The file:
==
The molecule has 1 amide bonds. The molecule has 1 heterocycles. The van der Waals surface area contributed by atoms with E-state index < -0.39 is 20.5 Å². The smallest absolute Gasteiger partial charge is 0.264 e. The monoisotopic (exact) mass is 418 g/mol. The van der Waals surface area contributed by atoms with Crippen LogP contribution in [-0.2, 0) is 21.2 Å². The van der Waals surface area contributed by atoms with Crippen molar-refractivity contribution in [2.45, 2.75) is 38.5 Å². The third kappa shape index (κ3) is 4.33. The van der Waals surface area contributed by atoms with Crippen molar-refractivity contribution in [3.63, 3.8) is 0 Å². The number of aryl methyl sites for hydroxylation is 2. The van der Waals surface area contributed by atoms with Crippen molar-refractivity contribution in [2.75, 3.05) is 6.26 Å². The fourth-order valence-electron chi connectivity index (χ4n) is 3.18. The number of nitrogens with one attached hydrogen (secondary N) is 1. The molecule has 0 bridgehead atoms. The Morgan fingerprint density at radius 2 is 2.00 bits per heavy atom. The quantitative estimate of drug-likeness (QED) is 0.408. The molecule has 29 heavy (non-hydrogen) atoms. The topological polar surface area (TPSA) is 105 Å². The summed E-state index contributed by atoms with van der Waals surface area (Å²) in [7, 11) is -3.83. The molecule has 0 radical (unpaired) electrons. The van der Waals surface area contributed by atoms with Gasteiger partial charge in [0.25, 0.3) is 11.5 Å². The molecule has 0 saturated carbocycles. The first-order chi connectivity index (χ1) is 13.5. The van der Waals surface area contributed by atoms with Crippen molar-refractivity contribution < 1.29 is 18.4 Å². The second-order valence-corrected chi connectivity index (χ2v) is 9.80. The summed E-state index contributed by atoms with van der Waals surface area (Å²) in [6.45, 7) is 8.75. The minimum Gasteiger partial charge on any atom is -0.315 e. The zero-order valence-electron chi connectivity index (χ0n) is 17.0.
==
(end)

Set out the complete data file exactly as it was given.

The molecule has 1 amide bonds. The molecule has 1 heterocycles. The van der Waals surface area contributed by atoms with E-state index < -0.39 is 20.5 Å². The smallest absolute Gasteiger partial charge is 0.264 e. The monoisotopic (exact) mass is 418 g/mol. The van der Waals surface area contributed by atoms with Crippen LogP contribution in [-0.2, 0) is 21.2 Å². The van der Waals surface area contributed by atoms with Crippen molar-refractivity contribution in [2.45, 2.75) is 38.5 Å². The third kappa shape index (κ3) is 4.33. The van der Waals surface area contributed by atoms with Crippen molar-refractivity contribution in [3.63, 3.8) is 0 Å². The number of aryl methyl sites for hydroxylation is 2. The van der Waals surface area contributed by atoms with Crippen molar-refractivity contribution in [2.75, 3.05) is 6.26 Å². The fourth-order valence-electron chi connectivity index (χ4n) is 3.18. The number of nitrogens with one attached hydrogen (secondary N) is 1. The molecule has 0 bridgehead atoms. The Morgan fingerprint density at radius 2 is 2.00 bits per heavy atom. The quantitative estimate of drug-likeness (QED) is 0.408. The molecule has 29 heavy (non-hydrogen) atoms. The topological polar surface area (TPSA) is 105 Å². The summed E-state index contributed by atoms with van der Waals surface area (Å²) in [7, 11) is -3.83. The molecule has 0 radical (unpaired) electrons. The van der Waals surface area contributed by atoms with Gasteiger partial charge in [0.25, 0.3) is 11.5 Å². The molecule has 0 saturated carbocycles. The first-order chi connectivity index (χ1) is 13.5. The van der Waals surface area contributed by atoms with Crippen molar-refractivity contribution < 1.29 is 18.4 Å². The second-order valence-corrected chi connectivity index (χ2v) is 9.80. The summed E-state index contributed by atoms with van der Waals surface area (Å²) in [6.45, 7) is 8.75. The minimum Gasteiger partial charge on any atom is -0.315 e. The zero-order valence-electron chi connectivity index (χ0n) is 17.0.